A Multi-Laboratory Investigation of Drug Background Levels
Edward R. Sisco, Marcela N. Najarro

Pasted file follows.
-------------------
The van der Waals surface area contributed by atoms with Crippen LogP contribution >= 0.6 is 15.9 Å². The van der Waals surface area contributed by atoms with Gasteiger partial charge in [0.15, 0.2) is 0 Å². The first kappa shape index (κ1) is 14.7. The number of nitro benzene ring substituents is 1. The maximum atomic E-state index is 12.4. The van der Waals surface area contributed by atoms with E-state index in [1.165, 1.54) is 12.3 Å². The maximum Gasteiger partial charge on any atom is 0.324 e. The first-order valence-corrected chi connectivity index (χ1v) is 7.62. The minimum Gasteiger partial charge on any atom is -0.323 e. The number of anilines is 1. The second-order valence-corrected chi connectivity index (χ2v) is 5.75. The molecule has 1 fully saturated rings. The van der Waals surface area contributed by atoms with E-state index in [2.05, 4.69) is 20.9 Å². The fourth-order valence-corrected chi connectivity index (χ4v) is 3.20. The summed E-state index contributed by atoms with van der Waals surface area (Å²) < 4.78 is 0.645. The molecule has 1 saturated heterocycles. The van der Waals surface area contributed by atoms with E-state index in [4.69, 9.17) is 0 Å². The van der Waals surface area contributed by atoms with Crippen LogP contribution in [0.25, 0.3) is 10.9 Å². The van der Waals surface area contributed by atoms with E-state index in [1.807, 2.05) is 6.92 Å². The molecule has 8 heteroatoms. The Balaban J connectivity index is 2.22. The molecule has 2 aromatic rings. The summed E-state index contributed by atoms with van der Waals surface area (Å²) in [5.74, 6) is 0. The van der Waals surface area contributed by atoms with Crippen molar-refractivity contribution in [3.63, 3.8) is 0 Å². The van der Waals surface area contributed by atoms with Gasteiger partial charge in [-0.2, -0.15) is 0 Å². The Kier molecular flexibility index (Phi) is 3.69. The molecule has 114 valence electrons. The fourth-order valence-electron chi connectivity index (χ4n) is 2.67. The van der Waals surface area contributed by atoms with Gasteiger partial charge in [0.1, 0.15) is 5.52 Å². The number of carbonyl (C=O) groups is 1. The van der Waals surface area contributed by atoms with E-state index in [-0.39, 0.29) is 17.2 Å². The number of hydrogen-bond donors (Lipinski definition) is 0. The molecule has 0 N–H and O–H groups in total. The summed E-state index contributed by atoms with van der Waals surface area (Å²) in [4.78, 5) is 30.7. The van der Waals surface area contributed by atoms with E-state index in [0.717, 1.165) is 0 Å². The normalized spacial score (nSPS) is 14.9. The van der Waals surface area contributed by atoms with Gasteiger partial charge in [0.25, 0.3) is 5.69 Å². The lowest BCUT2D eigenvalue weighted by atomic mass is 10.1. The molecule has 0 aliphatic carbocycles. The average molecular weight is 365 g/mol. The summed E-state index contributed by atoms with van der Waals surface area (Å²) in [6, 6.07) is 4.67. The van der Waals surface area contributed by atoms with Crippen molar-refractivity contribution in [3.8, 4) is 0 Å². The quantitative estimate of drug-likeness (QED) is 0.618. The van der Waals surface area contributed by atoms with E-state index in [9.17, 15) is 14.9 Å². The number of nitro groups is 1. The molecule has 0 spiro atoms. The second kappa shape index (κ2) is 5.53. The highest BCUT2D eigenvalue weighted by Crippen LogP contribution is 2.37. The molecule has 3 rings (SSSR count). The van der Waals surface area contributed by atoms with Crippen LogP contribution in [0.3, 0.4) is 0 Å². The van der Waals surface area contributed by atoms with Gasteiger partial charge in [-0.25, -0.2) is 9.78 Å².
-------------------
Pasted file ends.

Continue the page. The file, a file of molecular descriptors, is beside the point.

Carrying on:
Identifying, quantifying, and analyzing the drug background in operational environments such as forensic laboratories is an emerging body of research. Understanding these levels can provide critical information to address issues like occupational exposure risk due to the emergence of potent novel psychoactive substances and synthetic opioids and data integrity due to improvements in instrument sensitivity. The work presented here builds upon a prior study to provide a broader representation of the average drug background levels found on surfaces in forensic laboratories. Over 700 samples from 20 laboratories were collected, extracted, and analyzed quantitatively using LC-MS/MS, and qualitatively, using TD-DART-MS. Quantitative analysis by LC-MS/MS included a panel of 18 drugs while the non-targeted qualitative analysis by TD-DART-MS screened for over three hundred drugs and excipients. The study focused primarily on surfaces within the drug unit and evidence receiving area of the laboratories, but also investigated other operational units (crime scene / drug interdiction, latent prints, and toxicology) as well as report writing. Background levels were highest within the drug unit of the laboratory, though detectable levels were observed in nearly all sampled areas. The data from this expanded study plays a critical role in addressing laboratory concerns such as establishing drug identification reporting limits for new instrumentation and establishing new workflow or cleaning protocols while also providing a more comprehensive dataset for general environmental background studies.